Test drove it through 50 lbs of onions, medium dice, on the crappiest plastic boards imaginable. The edge is thin enough to fall through food smoothly or with just a little nudge, while not so thin that it microchips or feels fragile. You can do some forceful chopping and it still holds up well. With a thinner edge and more acute sharpening angle, the VG-10 is easier to sharpen and deburr than originally (still requires a bit more effort than a good carbon steel) and edge retention has improved immensely to about at a level I thought was good. I cut up some tomatoes and apples afterwards and the front third of the cleaver where most of the chopping was done hesitates on the skin a little before piercing it, but is still an acceptable level of sharpness. The rest of the cleaver, which still saw some board contact, remained shaving sharp. The VG-10 doesn’t strop back to easily like with most carbons, but a couple swipes on a MAC black ceramic honing rod brings the entirety of the edge back to shaving sharp.
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Overall, the Tojiro cleaver definitely needs a bit of work to shine, but if you can spare the time and effort, it’s an excellent bang for your buck knife.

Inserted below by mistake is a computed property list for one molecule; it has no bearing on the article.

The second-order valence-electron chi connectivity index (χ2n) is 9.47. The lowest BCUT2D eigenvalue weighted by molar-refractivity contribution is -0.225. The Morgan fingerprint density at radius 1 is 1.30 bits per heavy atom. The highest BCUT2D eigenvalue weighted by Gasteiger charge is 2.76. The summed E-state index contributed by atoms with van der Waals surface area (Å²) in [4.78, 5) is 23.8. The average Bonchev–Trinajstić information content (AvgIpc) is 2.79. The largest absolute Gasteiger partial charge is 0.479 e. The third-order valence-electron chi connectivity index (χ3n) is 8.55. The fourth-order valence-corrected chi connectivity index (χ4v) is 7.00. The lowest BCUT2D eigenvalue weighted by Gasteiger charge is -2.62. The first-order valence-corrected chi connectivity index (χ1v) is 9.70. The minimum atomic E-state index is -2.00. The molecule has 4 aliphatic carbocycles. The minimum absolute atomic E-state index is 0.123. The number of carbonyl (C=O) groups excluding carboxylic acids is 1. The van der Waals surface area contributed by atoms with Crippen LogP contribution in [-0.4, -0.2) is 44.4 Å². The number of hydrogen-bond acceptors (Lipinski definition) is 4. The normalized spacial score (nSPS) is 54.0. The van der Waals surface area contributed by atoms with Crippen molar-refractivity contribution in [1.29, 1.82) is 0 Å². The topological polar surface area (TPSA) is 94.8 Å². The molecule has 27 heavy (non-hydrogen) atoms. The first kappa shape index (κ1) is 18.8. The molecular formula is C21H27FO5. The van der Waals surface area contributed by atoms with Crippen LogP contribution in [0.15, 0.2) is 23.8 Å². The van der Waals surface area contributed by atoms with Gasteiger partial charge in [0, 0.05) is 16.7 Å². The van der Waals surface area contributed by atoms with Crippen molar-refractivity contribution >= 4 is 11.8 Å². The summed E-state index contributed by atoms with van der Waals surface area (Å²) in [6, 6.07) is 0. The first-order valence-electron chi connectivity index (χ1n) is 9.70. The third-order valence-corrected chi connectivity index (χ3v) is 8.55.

moderncooking

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Two new TFs in the last couple months. Got the Sugi/Forty/TF 210 first and then ended up picking up a Denka 210 on BST.

Did some work rounding the heel and spine of the Denka after it arrived and feels much better in hand now. Both have had work on the blade road/thinning done before I got them. I'm very happy with how both perform even though they feel quite different from each other. One day I might upgrade to a 240 denka but I'm happy for now. The Japanese elm burl on Jobone's handle is absolutely beautiful, pictures don't quite do it justice.

Sugi/Forty/TF:

Length (heel to tip): 216mm
Height at heel: 51mm
Weight: 182g

TF Denka:

Length (heel to tip): 211mm
Height at heel: 50mm
Weight: 222g

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Nice handle, who made that for you?
 

coxhaus

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It's sashimi tonight. Just for this occasion, we have tuna, salmon, and hamachi from Quality Seafood.
I have not really made sashimi, just sushi. How do you cut sashimi? Do you cut sashimi chunkier than sushi? I cut sushi to drape over the rice if I can.
 

rstcso